Born in Sarajevo (Bosnia and Herzegovina) in 1948, Braco Dimitrijević studied at the Academy of Fine Arts in Zagreb before moving to Paris, where he would live and work for much of his career. He was one of the first artists to explore conceptual art in the 1970s, challenging traditional conventions and opening up new horizons of expression.

Around the mid-1970s, the artist experienced his first significant artistic transformation by incorporating original paintings borrowed from museum collections into his installations. Thus came about the project Triptychos Post Historicus, held in museums such as the Tate Gallery in London, the Louvre in Paris and the Solomon R. Guggenheim Museum in New York, to name but a few. In this project, artworks merge and coexist with everyday objects.

One of Braco Dimitrijević’s most famous works is the series entitled This Could be a Place of Historical Importance. In this series, the artist positions commemorative plaques in random places, such as walls or stones, giving them imaginary historical significance. With this gesture, Dimitrijević questions the ephemeral nature of artworks and our perception of history.

A new artistic turning point came in the 1980s, when Dimitrijevic began making installations with wild animals. This project would lead him to stage a major solo exhibition at the Paris Zoo in 1998, where the artist set up installations in the cages of lions, tigers, crocodiles, bison, and camels. The exhibition was to be visited by more than a million people.

Braco Dimitrijević has made a major mark in the field of contemporary art. His work is distinguished by the use of profound concepts and ideas, often exploring themes such as identity, history, and the relationship between the individual and society. More specifically, Braco Dimitrijević’s works are characterized by strong conceptual engagement. The artist explores themes such as identity, memory, history, and the relationship between the individual and the collective. He often uses iconic images and symbols to communicate his messages, referencing works of art, historical figures, and cultural archetypes. His work invites viewers to reflect on their own position in the historical and social context.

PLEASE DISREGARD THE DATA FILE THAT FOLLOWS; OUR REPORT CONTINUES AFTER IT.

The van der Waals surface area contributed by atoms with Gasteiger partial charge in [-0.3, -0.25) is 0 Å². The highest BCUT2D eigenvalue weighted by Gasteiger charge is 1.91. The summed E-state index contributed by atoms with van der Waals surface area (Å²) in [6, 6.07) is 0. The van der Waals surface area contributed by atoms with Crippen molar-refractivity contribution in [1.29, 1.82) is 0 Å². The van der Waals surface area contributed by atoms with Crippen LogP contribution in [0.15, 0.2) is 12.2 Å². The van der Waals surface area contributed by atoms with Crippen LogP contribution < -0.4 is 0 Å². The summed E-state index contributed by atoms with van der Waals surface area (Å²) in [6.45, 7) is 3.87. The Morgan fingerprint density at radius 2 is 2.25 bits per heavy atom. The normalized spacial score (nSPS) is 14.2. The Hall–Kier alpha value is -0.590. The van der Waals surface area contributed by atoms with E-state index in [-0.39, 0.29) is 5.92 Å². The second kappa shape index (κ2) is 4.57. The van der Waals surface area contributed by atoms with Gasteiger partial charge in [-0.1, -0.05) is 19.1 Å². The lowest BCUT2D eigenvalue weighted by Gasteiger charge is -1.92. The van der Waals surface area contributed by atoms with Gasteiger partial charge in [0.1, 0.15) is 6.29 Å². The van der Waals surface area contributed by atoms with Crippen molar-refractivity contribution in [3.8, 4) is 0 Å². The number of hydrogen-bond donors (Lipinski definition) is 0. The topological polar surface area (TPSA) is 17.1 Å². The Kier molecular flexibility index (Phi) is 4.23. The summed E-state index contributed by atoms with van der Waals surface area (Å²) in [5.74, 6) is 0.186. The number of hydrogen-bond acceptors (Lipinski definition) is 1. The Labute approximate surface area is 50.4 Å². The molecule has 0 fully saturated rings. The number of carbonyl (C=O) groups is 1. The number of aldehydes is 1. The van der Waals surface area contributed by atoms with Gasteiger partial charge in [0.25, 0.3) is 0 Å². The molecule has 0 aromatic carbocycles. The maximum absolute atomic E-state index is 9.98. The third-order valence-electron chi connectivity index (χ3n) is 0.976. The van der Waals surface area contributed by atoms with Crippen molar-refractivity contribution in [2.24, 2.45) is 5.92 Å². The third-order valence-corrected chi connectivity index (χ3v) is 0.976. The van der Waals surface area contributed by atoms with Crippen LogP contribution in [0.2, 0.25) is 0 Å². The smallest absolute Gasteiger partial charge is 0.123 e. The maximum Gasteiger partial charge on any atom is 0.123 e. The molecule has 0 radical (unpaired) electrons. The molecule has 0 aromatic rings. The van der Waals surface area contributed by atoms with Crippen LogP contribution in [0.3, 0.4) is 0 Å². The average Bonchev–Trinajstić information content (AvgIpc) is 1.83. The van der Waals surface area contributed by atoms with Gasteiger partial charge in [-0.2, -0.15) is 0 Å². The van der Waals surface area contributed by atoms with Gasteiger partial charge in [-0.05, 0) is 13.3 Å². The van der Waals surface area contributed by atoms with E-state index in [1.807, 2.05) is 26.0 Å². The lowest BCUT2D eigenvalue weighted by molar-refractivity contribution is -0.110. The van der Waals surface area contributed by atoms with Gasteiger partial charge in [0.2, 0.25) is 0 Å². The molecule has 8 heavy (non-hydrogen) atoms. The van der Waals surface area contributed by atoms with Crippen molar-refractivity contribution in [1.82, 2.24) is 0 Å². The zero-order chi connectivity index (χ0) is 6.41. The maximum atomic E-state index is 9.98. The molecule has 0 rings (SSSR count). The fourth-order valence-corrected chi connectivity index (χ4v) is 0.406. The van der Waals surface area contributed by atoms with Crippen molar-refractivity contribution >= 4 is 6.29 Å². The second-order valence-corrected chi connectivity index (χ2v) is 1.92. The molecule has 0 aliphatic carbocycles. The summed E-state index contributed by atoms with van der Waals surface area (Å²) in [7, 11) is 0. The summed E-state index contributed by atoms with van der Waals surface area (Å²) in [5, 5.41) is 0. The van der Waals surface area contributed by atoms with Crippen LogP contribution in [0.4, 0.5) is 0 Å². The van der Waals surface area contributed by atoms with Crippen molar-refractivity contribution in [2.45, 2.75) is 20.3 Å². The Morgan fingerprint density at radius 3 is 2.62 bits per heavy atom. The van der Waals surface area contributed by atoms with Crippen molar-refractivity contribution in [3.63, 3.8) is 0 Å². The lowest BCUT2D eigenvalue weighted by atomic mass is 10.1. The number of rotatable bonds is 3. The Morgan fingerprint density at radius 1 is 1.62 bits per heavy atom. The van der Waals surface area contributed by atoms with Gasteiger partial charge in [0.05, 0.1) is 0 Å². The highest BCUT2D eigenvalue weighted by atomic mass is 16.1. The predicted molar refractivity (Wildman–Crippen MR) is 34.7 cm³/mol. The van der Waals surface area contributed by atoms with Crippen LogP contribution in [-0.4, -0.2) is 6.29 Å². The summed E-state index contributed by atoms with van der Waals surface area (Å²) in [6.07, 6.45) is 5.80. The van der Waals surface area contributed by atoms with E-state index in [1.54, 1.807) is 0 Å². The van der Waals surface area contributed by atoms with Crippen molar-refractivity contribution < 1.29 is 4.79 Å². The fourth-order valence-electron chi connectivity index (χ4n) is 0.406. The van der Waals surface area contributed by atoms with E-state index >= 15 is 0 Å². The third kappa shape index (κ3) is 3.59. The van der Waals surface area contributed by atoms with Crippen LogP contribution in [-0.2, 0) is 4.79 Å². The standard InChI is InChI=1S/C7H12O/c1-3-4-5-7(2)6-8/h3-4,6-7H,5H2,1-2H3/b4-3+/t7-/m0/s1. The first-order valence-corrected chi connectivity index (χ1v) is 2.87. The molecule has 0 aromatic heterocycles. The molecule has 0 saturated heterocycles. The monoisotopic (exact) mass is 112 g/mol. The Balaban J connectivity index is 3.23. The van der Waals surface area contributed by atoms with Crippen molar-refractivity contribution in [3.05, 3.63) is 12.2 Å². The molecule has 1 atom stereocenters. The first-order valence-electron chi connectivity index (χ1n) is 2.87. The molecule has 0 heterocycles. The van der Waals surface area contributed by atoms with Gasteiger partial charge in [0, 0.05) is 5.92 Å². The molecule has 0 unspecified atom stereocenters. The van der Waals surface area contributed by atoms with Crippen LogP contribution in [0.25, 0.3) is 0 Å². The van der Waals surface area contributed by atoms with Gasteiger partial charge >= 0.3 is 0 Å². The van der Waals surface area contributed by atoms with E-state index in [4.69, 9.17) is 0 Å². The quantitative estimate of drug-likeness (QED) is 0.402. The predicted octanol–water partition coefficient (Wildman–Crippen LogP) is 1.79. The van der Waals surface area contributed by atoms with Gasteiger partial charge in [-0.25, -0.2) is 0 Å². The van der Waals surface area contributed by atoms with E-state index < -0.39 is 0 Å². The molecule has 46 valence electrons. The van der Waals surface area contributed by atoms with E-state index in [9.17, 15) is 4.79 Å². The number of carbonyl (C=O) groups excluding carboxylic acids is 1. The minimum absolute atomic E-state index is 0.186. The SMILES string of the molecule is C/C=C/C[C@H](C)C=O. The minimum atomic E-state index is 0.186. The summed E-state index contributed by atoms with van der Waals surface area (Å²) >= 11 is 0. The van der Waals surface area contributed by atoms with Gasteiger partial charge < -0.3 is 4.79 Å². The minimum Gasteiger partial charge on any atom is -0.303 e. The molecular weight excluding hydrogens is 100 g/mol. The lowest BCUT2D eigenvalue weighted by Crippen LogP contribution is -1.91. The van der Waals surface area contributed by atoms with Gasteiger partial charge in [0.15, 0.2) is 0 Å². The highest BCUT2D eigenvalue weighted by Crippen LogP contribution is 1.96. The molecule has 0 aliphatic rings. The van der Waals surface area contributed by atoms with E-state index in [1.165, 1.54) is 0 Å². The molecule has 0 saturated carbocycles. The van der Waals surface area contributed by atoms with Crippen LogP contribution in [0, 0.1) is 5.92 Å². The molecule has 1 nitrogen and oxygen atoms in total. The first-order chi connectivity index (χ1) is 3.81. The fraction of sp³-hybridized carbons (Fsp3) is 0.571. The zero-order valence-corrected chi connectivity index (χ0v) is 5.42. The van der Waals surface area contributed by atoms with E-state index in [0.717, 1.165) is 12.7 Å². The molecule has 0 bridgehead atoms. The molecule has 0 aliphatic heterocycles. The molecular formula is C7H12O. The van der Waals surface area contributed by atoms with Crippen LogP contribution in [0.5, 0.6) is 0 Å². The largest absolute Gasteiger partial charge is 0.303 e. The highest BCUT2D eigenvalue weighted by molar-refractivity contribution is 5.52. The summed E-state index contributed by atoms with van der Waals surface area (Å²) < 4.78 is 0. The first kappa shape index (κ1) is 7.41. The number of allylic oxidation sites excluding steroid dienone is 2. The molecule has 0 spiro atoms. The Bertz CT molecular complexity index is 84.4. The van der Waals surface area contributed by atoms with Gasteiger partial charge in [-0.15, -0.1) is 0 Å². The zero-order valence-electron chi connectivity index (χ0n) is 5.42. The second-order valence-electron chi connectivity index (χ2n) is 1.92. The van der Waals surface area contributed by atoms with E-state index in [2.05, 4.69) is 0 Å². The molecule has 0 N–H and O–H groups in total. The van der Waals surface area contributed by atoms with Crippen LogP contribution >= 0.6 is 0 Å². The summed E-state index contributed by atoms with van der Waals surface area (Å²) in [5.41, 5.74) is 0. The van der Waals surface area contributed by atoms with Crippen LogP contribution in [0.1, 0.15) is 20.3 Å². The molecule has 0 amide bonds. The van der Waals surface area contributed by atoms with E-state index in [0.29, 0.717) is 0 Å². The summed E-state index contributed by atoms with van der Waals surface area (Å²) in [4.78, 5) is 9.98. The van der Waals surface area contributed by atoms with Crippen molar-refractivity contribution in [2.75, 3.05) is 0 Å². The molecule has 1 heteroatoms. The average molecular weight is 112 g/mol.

Braco Dimitrijević was one of the first artists to explore public art. His works often extend beyond traditional art gallery spaces and engage the public in urban contexts. For example, in the series Casual Passer-by I Met At…, the artist presents portraits of ordinary people on billboards, challenging the distinction between the anonymous individual and the subject of artworks.

In addition to numerous solo exhibitions at the institutional level, Braco Dimitrijević took part in Documenta 5 and 6 (1972 and 1977) and the Venice Biennale (1990 and 1992). His works are held in some of the world’s most prestigious collections, including those of the Tate Galleries (London), Centre Pompidou (Paris) and in the Terrae Motus collection at the Reggia di Caserta.

M77 Gallery had the honor of hosting Travelling to Post History: a solo exhibition by the artist curated by Danilo Eccher. For the occasion, the artist created two new works designed almost to desecrate the very idea of artwork and the very concept of the artist.

Gallery Exhibition

M77 Gallery presents a new exhibition which from 10 June will animate the gallery: Traveling to Post History, a solo exhibition by the internationally renowned artist Braco Dimitrijević (Sarajevo, 1948). The exhibition, curated by Danilo Eccher, follows the style of the latest shows presented by M77, where artists are invited to freely interact and dialogue with the spaces of the gallery, each time creating true site-specific projects.